Adding Rind ligands to Si- and P-based starting materials produced molecules with highly coplanar Si=P bond with aromatic groups on Si that maintained pi conjugation in the solid state and allowed a unique room temperature fluorescence to emerge. According to Tsukasa Matsuo, a co-author of the study, the Rind ligands interlock with each other to enforce the favored planar geometry for pi conjugation.

“Rind groups can make planar arrangements out of a variety of conjugated systems,” says Matsuo. “But the electronic effect of Rind itself is small, because they are perpendicular to the conjugated electron system.”

The researchers also discovered that Rind ligands produced startling results when used to stabilize molecules containing copper atoms and organic groups2. While organocopper compounds are extremely useful in synthetic chemistry, their structures remain largely unknown because of continuous aggregation and dissociation processes in solution. By intoducing Rind ligands to copper bromide, the team isolated stable compounds containing remarkable internal architectures, such as four copper atoms arranged into a planar square.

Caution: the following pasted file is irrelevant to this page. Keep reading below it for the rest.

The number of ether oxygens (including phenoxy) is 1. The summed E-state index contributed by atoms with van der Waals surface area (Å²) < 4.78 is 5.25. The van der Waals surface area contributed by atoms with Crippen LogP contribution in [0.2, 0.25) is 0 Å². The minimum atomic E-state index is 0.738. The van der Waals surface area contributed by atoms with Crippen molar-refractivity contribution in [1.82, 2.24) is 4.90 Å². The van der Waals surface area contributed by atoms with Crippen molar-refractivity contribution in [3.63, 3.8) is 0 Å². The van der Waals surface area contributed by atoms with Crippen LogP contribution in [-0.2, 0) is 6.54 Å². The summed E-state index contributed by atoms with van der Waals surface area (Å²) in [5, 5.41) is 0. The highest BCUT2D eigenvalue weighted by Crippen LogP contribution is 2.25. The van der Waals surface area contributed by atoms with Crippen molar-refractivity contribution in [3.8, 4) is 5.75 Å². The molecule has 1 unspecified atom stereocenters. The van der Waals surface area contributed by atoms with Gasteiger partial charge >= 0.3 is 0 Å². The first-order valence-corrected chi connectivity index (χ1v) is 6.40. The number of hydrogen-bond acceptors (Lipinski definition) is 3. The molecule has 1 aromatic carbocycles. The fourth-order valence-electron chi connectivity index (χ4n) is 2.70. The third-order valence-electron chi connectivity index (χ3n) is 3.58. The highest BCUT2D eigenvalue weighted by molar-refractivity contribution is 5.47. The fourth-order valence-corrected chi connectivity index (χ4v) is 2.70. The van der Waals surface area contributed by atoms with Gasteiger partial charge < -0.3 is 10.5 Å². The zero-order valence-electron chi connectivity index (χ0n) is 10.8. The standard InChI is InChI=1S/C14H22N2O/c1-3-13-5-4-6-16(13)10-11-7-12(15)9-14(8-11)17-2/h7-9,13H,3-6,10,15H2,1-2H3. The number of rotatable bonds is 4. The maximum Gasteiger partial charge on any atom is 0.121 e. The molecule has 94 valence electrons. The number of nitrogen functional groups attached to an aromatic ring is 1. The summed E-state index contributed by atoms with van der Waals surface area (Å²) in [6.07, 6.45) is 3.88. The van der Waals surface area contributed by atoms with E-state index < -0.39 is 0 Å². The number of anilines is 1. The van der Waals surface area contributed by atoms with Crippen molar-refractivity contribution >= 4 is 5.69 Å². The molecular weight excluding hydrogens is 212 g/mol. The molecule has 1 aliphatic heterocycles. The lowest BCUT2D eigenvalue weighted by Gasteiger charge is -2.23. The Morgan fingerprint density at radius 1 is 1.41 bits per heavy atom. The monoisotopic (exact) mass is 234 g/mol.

“We were surprised when we found the beautiful structures of the organocopper materials,” says Matsuo. The four-copper framework also gave new luminescent qualities to these complexes—another reason why the researchers are continuing to explore ways to make functional materials using innovative bulky Rind ligands.

The corresponding author for this highlight is based at the Functional Elemento-Organic Chemistry Unit, RIKEN Advanced Science Institute

Journal information